Thursday, May 17, 2007

Reitrement and Longevity

My friend Betty is retiring as Minister of Music at our church. She's been playing the organ there for over forty years, and the music program, which is absolultely glorious, is of her doing. But Betty's had lots of administrative duties, and even when we go out for an easy evening of drinks and tapas, there's an edge of harried to her--or was. With retirement just over a month away, she's begun to relax, and I see a whole new person emerging. She said tonight one of the church ladies had gathered a small group of retirees for lunch to give her advice on retirement, and she in turn let loose with some of her dreams--like owning a Hummer (they were horrified at the gas consumption, and she assured them she wasn't going to buy one, she was just feeling free to dream about it!).
I'm happy for Betty--she always said she'd know when it was time, and she says now she knows that time has come and feels good about the decision. But when people ask me, sometimes impatiently, when I'm going to retire, I simply say, "I'm not ready." I still can't imagine at this point being ready. I'm busier than ever and probably happier than ever. I don't know how many years that will last, but I'm going to take it a day--well, maybe a week--at a time.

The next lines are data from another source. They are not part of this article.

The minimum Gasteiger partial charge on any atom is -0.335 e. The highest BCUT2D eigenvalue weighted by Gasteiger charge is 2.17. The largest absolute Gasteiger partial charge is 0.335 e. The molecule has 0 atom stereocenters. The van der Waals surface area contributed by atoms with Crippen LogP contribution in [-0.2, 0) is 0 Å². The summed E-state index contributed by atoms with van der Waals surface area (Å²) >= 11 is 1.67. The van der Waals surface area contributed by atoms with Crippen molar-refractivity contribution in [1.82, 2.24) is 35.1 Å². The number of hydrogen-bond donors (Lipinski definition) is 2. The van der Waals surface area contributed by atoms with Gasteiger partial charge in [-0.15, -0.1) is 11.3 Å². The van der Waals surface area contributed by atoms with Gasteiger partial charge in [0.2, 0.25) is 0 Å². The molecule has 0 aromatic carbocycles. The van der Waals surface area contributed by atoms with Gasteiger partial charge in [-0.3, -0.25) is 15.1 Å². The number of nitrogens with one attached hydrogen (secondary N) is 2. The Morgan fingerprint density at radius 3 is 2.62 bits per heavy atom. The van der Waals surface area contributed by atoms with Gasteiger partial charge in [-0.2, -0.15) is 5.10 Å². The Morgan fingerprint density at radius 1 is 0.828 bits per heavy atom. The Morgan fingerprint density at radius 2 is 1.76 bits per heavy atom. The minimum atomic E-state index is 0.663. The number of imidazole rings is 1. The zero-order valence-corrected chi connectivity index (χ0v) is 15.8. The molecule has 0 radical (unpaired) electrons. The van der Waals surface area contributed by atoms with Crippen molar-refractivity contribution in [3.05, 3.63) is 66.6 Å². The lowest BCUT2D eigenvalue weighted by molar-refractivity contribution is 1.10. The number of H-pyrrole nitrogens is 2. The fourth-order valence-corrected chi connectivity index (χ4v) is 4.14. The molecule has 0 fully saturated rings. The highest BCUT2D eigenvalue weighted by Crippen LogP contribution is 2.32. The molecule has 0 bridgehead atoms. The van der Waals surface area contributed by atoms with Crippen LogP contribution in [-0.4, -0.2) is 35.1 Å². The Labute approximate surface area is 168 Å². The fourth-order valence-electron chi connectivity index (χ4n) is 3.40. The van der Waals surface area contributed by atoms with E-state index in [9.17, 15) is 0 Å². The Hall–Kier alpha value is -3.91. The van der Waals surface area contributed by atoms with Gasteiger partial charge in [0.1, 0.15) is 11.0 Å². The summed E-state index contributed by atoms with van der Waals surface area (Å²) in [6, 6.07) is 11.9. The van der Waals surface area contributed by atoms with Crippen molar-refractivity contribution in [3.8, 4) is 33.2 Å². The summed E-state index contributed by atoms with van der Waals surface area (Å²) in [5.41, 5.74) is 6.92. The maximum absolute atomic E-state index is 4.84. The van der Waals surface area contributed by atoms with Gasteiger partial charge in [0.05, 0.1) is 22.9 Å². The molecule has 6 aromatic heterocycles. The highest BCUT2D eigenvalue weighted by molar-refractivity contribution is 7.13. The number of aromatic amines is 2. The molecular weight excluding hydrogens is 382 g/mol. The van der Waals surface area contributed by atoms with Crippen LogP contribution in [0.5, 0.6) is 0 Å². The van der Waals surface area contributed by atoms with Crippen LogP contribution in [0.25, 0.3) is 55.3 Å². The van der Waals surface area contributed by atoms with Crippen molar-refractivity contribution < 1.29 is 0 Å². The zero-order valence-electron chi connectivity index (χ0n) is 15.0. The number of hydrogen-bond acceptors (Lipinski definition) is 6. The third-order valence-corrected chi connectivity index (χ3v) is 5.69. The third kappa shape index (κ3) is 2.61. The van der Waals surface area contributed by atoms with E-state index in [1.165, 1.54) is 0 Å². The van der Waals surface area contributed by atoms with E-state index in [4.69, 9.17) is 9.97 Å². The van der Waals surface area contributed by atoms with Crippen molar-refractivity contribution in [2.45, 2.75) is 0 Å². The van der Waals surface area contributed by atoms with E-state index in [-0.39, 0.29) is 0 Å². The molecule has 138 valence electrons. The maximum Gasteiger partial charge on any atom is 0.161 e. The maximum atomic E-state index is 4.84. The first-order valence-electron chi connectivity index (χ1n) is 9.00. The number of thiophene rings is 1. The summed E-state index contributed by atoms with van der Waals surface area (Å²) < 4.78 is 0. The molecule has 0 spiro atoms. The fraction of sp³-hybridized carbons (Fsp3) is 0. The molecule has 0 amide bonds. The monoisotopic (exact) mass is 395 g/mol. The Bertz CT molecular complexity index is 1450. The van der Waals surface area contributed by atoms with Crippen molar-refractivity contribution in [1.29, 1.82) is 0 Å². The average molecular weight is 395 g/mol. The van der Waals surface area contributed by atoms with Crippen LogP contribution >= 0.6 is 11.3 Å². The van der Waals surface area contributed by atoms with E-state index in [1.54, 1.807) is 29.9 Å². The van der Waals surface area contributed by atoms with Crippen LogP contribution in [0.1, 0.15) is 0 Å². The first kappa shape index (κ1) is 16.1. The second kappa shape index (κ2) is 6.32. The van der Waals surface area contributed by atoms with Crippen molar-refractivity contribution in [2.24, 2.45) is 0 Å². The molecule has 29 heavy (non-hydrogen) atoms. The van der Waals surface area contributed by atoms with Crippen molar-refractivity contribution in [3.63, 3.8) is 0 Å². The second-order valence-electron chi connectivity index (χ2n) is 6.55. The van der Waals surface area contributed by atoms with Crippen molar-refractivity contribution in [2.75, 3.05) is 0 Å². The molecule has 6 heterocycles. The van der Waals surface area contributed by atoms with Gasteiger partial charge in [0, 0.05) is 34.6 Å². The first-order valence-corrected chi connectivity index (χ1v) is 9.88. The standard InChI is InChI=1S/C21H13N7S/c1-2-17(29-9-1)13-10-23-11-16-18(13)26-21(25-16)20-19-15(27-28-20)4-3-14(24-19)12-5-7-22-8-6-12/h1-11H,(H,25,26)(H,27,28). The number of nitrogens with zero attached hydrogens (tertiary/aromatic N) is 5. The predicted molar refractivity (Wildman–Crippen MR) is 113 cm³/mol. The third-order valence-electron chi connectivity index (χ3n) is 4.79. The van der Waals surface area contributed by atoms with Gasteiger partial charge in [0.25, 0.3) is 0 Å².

I've been proofing a forthcoming TCU Press title, Grace & Gumption: Stories of Fort Worth Women. Fourteen writers each contributed a chapter on women important to the city's history--chapters divided according to categories and not individual women, so there were a lot of women covered. What struck me is that I kept reading that this one died at 95 and that one at 90 and another one at 93. These women, each accomplished and passionate about something in life, lived to ripe old ages. I am convinced there's a connection. No, Betty, I don't think you're dooming yourself just because you're retiring. You'll stay busy. I suspect music is like writing--you never walk totally away from it.
Jacob brought his parents to supper last night, and I had a wonderful visit with his father, who I never see now that he's working two jobs. But I realized something really fun about Jacob--he talks gibberish, with his little fist in his mouth. If I answer him in kind, with my fist across my mouth, he responds, and we have this "conversation," with him looking so delighted and pleased with himself. He'll say something and look at me as though to demand, "Okay, it's your turn!" It's like watching the beginning of communication, because he truly is communicating with me.

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